In this course we will read and analyze powerful books written in the twentieth and twenty-first centuries by women from Britain, Canada, the Caribbean, India, and the United States. Reading literature written by women from a variety of backgrounds reminds us that gender intersects with other constituents of identity, including race, class, caste, sexuality, and religion. We will pay special attention to this intersectionality in our discussion of these books as we consider to what extent women’s writing constitutes a distinct literary subculture forged out of what women may have in common, despite obvious and important differences. We will ask: How have women writers negotiated their relationships with language and literary history when patriarchal systems have so often limited women’s access to literacy and sociopolitical agency? How does their writing challenge literary conventions and reimagine history, tradition, and resistance?

We will most likely discuss Margaret Atwood’s The Handmaid’s Tale, Alison Bechdel’s Fun Home, Toni Morrison’s Beloved, Jean Rhys’s Wide Sargasso Sea, Arundhati Roy’s The God of Small Things, and Virginia Woolf’s A Room of One’s Own and To the Lighthouse. By writing about and discussing challenging texts, students will improve their analytic skills and their ability to write critically and persuasively.

ENG 2585 - (CI) Literature of War
America at War Through Stories, Poems, Plays, Films & Songs (ONLINE)
M. L. Liebler

English 2585 War, War, War (American Wars through Literature). In this class, we will explore the literature (stories, novels, poems, music, films) from the major Wars involving America from the American Revolutionary War through Afghanistan and Iraq. I will post many stories and poems about wars that involved America. We will move through literature and film of the War of 1812, The Civil War, WW I, WWII, The Korean War, Vietnam, Afghanistan, both Iraq Wars and maybe the currently popular World War Z. The class will focus on short novels, short stories, poems and some films offering diverse voices and experiences of the war from women, African Americans, Latino, Asian Americans, et al from each major war: Books and Films may include: Revolutionary, Red Badge of Courage, Johnny Got His Gun, The Thin Red Line, The Things We Carry and Phil Klay's Redeployment award winning short fiction from the wars in Afghanistan and Iraq. The class will consist of a lot of online discussion, some meetings through Zoom and much analysis and discussion about lessons learned from US involvement in wars around the world and at home. There will only be a short analytical essay and a mini research paper on topics of your choice and other online participation.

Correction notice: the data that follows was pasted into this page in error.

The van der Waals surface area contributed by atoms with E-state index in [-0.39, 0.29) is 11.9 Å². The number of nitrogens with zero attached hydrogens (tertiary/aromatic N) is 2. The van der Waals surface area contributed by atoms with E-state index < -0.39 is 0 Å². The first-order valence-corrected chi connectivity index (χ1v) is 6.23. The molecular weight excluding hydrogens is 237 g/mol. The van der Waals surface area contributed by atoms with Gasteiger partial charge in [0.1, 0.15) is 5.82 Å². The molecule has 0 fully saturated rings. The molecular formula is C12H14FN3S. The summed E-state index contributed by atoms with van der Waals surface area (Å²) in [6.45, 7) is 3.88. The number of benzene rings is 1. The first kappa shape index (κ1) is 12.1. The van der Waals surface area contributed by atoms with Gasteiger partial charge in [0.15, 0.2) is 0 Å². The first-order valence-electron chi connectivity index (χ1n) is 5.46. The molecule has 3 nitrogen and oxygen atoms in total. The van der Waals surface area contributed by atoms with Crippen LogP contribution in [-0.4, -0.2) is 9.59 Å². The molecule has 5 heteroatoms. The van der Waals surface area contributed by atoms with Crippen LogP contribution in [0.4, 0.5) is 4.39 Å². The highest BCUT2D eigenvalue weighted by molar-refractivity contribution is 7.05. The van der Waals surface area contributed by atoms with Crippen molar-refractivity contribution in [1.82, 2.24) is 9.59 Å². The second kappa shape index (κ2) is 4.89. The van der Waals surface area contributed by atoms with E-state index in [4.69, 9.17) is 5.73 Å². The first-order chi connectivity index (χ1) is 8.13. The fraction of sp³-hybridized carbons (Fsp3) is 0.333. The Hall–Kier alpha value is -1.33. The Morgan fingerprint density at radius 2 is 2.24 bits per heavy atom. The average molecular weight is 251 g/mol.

ENG 2720 - (CI) Basic Concepts in Linguistics (LIN 2720)
Ljiljana Progovac

This course provides an introduction to the nature and complexity of human language. We will study the structure of language at the level of sounds (phonetics and phonology), the level of words (morphology), and the level of phrases and sentences (syntax). Topics also include the study of meaning, language change, language variation, language learning, language and the brain, and animal communication. We will consider common attitudes that people hold about language, and how the discipline of linguistics can lead to a deeper understanding of these issues. Much of the data we analyze will come from English; however, since the principles we discuss have universal validity, we will work with data from other languages as well. This course fulfills a General Education requirement.

ENG 2720 - (CI) Basic Concepts in Linguistics (LIN 2720)